Re: Lowe back, spine, & s.i. joint
Unfortunately any high impact event such as a motor vehicle accident seems to bring on osteoarthritis in the spine much sooner than it might develop otherwise. I'm afraid this is one thing you will be dealing with into the future.
I don't know what type of doctor you are currently seeing for your back, but be sure you are going to a fellowship trained spine surgeon. This can be either an orthopedic SPINE surgeon or a neurosurgeon who limit their practice to issues of the back and neck. They are the two specialties that have the additional training and knowledge to properly diagnose and manage patients with back and/or neck problems. All other specialties may be able to treat you, but you will get the most accurate plan of treatment from a spine specialist.
Did you have a large baby or a particularly difficult delivery? Your pregnancy and delivery may account for the problems you are having with the SI joints. Sometimes this is when SIJ problems begin and they can plague you for the rest of your life.
The SI joint in normal functioning moves just a tiny bit. When the spine is out of alignment, or when we vary our posture and structural alignment, the SI joints (one or both) can be affected. It is not unusual to compensate for back pain by changing the gait you use when walking, or sitting differently, etc. This can put additional pressure or stress on other parts of the spine. Muscles, for example, will tense up to "guard" the injured area, ligaments will shorten or tighten for the same reason. This usually results in muscle imbalance and can be enough to pull the SI joint out of position. It may be that you are carrying one hip higher than the other, or tipping your pelvis further forward than is optimal.
Unfortunately all this structure is interconnected and by changing something at one level, it can have a negative effect on something at another level. For a couple years I had to have my SI joints regularly adjusted. I would develop what felt like "hip" pain and it made walking difficult and painful. We eventually figured out it was all due to the hypermobility of my left SI joint. There are a variety of ways this can be treated if it turns out you really have a problem with the SI joints.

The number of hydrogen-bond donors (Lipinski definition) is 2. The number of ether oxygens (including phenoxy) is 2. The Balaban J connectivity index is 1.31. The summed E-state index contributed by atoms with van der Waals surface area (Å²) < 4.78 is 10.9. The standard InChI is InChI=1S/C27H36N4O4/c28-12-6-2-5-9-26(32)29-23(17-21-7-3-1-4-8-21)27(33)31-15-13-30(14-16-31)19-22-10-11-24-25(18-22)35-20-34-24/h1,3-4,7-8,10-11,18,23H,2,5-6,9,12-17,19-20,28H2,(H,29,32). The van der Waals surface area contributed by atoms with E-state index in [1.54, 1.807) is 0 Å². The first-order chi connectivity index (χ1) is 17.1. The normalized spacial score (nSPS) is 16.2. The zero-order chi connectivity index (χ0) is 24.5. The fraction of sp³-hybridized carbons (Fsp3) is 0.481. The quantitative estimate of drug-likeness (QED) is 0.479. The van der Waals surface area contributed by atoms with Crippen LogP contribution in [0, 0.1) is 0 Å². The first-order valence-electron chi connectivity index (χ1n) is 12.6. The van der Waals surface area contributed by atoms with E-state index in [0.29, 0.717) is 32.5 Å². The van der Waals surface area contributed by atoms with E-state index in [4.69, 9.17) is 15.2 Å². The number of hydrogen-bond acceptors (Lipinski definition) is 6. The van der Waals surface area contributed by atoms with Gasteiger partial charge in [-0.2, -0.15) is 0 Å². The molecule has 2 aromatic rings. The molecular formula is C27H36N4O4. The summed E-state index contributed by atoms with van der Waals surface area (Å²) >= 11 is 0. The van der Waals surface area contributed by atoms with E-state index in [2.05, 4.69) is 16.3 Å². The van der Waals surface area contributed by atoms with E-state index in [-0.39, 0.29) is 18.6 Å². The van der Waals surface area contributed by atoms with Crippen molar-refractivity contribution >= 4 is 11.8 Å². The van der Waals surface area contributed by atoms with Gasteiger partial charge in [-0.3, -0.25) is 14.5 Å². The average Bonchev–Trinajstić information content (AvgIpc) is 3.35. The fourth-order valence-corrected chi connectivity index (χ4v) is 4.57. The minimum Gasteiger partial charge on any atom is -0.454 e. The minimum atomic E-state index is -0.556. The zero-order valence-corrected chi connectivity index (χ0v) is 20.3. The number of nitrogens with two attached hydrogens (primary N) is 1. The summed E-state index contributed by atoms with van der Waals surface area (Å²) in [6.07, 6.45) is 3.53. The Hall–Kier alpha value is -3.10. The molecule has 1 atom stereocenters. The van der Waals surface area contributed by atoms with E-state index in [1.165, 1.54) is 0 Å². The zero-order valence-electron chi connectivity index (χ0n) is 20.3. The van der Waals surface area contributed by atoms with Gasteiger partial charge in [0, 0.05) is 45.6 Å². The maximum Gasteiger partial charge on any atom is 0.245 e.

When it feels like you are popping it back into place by moving your leg, that's exactly what you may be doing. It is not difficult to learn an exercise where you can "reset" the SI joints.
Generally speaking, people with spinal stenosis get some relief when leaning forward...as it opens up the disc space and gives the nerve more room, not less.
I suspect you have a bulging disc or something similar that is pressing on a nerve. When you make a sudden move it is "pinching" off the nerve, causing that temporary numbness.
I think you need to see another spine specialist for a second opinion. Be prepared to be dismissed, to not have your pain taken seriously, due to your age. You may have to stand your ground and calmly explain not only that you are in pain, but give examples (like bending forward to wiping baby's face and developing numbness).
Take some time to make notes prior to that first consultation. Keep track of what makes the pain better or worse; what position, like sitting, standing, walking or lying down, makes it better or worse...the quality of the pain, like numbness, electric shock, tingling, feelings of cold, etc. And be sure to mention that you were involved in a MVA when younger, but it was never fully investigated. You may have fractured something that has subsequently healed but is still causing some issues.
Also have them check for spondylolisthesis. This is done with a flexion/extension X-ray and checks for instability. This is one thing that does occur in the yoounger population and is easy to look for. It can cause all the symptoms you have described.